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Groundhogs: Celebrating the Benefits of a Hungry Troublemaker

Groundhogs: Celebrating the Benefits of a Hungry Troublemaker

A groundhog, gazing into a future brightened by human-marmot cooperation. (c) Ryan Jones via iNaturalist. Some rights reserved (CC BY-NC)
February 2, 2021

Each year, on February 2, a groundhog named Phil pokes his head out of his hole in Punxsutawney, Pennsylvania and predicts how much longer winter will last. It’s a strange tradition, but it contains some truth. From late February through mid-March, groundhogs—also called woodchucks—come out of their burrows after a long hibernation, ensuring there won’t be six more weeks of winter.

Groundhog standing upright. Photo (c) iwalk via iNaturalist. Some rights reserved (CC BY-NC).
Groundhog. Photo (c) iwalk via iNaturalist. Some rights reserved (CC BY-NC).
But along with the promise of warmer weather, groundhogs’ emergence ushers in a season of discontent for farmers. After emerging from their months-long hibernation, the malnourished marmots devour every plant they lay their eyes on. They don’t stop their voraciousness until winter, fattening themselves up to survive another hibernation.

Their burrows can also cause problems. Groundhogs will dig right under protective fences that keep most other pests out. If the burrows are beneath a field, they can cause the ground to collapse under the weight of tractors or injure an unsuspecting horse that accidentally steps into their holes. In the rare cases, groundhog burrows can even undermine the foundation of buildings.

Groundhogs' pesky habits often overshadow the benefits they provide to both the ecosystem and humans—even farmers and gardeners. So, in celebration of Groundhog Day, let’s explore the ways in which groundhogs help make our world a better place.

Baby groundhogs. Photo (c) Annkatrin Rose via iNaturalist. Some rights reserved (CC BY-NC-SA).
Baby groundhogs. Photo (c) Annkatrin Rose via iNaturalist. Some rights reserved (CC BY-NC-SA).
Soil Aeration

When digging, groundhogs help aerate soil. Roots, like all other parts of the plant, have to respire, taking in oxygen and emitting carbon dioxide. In unturned soil, roots deplete their limited oxygen while CO2accumulates, making it hard for them to ‘breathe.’ When groundhogs dig their burrows, they expose deep, compacted soil to the atmosphere, feeding them oxygen that sustains roots. As long as the tunnels remain, oxygen will keep coming into the soil and helping plants.

Soil Mixing

Groundhog’s burrowing also helps nutrients mix into the soil. Every year organic matter accumulates on top of the soil. This material is full of carbohydrates that organisms such as worms and mites need to survive. At the same time, other nutrients like iron, calcium and phosphorus gradually get leached from the topsoil as rainwater pulls them deeper. When a groundhog digs its burrow, it delivers organic matter deeper, providing food for microorganisms, and brings minerals to the surface—where plants reuse them.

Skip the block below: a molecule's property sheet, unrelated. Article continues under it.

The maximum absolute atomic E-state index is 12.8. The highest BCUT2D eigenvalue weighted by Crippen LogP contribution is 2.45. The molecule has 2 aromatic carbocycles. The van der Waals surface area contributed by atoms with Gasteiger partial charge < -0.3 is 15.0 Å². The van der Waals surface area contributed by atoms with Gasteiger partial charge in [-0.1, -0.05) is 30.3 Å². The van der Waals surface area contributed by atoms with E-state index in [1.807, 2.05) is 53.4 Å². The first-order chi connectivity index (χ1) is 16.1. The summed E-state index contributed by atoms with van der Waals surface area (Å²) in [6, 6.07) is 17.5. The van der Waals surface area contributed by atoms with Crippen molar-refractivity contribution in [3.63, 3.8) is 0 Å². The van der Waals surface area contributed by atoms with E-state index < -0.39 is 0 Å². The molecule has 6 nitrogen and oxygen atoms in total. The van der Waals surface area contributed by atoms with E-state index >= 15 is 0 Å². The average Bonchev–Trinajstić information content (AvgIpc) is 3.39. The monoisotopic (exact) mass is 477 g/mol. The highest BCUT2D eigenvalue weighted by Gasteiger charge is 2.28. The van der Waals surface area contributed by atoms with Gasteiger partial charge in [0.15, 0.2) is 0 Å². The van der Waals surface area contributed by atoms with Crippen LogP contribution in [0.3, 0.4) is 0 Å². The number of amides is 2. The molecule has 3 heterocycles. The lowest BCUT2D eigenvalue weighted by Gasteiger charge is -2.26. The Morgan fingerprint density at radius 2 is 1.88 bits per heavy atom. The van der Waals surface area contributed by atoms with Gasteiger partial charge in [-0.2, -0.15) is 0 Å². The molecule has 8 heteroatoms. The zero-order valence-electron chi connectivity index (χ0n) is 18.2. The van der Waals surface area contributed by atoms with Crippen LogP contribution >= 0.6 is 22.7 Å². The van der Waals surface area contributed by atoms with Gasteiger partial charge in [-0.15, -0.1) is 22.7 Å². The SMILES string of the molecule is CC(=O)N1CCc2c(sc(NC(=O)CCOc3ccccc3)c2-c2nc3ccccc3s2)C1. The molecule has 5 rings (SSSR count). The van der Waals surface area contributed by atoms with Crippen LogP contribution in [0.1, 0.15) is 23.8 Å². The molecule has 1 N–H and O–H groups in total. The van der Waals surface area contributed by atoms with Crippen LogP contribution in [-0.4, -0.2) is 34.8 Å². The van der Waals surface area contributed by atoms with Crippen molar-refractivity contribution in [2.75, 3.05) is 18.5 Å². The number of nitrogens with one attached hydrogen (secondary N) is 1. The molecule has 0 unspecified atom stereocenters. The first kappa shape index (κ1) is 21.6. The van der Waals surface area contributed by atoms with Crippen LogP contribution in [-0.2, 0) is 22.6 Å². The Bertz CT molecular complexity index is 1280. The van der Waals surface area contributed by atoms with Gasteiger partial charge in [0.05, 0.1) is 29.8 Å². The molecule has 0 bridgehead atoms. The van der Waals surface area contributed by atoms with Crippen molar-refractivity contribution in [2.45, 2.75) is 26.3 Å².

Groundhog emerging from its hole. Photo (c) Natalie via iNaturalist. Some rights reserved (CC BY-NC).
Groundhog emerging from its hole. Photo (c) Natalie via iNaturalist. Some rights reserved (CC BY-NC).
Borrowed Burrows

A groundhog’s burrow is more than just a hole underground. It’s a network of interconnected tunnels and rooms with multiple entrances that can extend up to 40 feet. These are not just ideal for groundhogs, but for many other animals, too. Some fellow hibernators—such as rabbits, opossums, raccoons and skunks—will move in with groundhogs for the winter, hibernating in one of the rooms in their burrow network.

Other animals, like this red fox, use groundhogs' burrows as a home. Photo (c) sorenleif via iNaturalist. Some rights reserved (CC-BY-NC).
Other animals, like this red fox, use groundhogs' burrows as a home. Photo (c) sorenleif via iNaturalist. Some rights reserved (CC-BY-NC).
Even after groundhogs have moved away, other animals that can’t dig for themselves move into their abandoned burrows. Some of these are smaller creatures—such as chipmunks, shrews and voles—but they also attract larger predators like otters, weasels and snakes. Even foxes and coyotes will use a groundhog den. These predators hunt down mice and other agricultural vermin (even groundhogs!), which offsets some of the drawbacks that groundhogs pose to farmers. 

Human Benefits

In addition to their ecological benefits, groundhogs have helped humans in some unusual ways. Groundhogs are one of the few animals that naturally contract hepatitis B, and by studying how the virus spread through a colony and affected the rodents, researchers were able to synthesize medicines and vaccines for combatting the disease.

Groundhogs are also directly responsible for the discovery of two major archaeological sites. At the Ufferman Site in Ohio, groundhogs have unearthed countless artifacts from a village originally inhabited by Cole Native Americans. In Pennsylvania, a groundhog dug up ancient artifacts that helped researchers discover the 19,000-year-old Meadowcroft Rockshelter site—the oldest evidence of humans in the Americas ever found!

Despite all of these benefits, if you are a farmer or gardener, groundhogs can still pose a problem. If you must get rid of a burrow in your yard, follow these instructions from the Humane Society to ensure you don’t unnecessarily hurt them when removing them from your property. Hopefully, as groundhogs emerge from their dens this year, you will take a minute to appreciate all the benefits these hardworking animals bring to us!

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Header image:

A groundhog, gazing into a future brightened by human-marmot cooperation. (c) Ryan Jones via iNaturalist. Some rights reserved (CC BY-NC)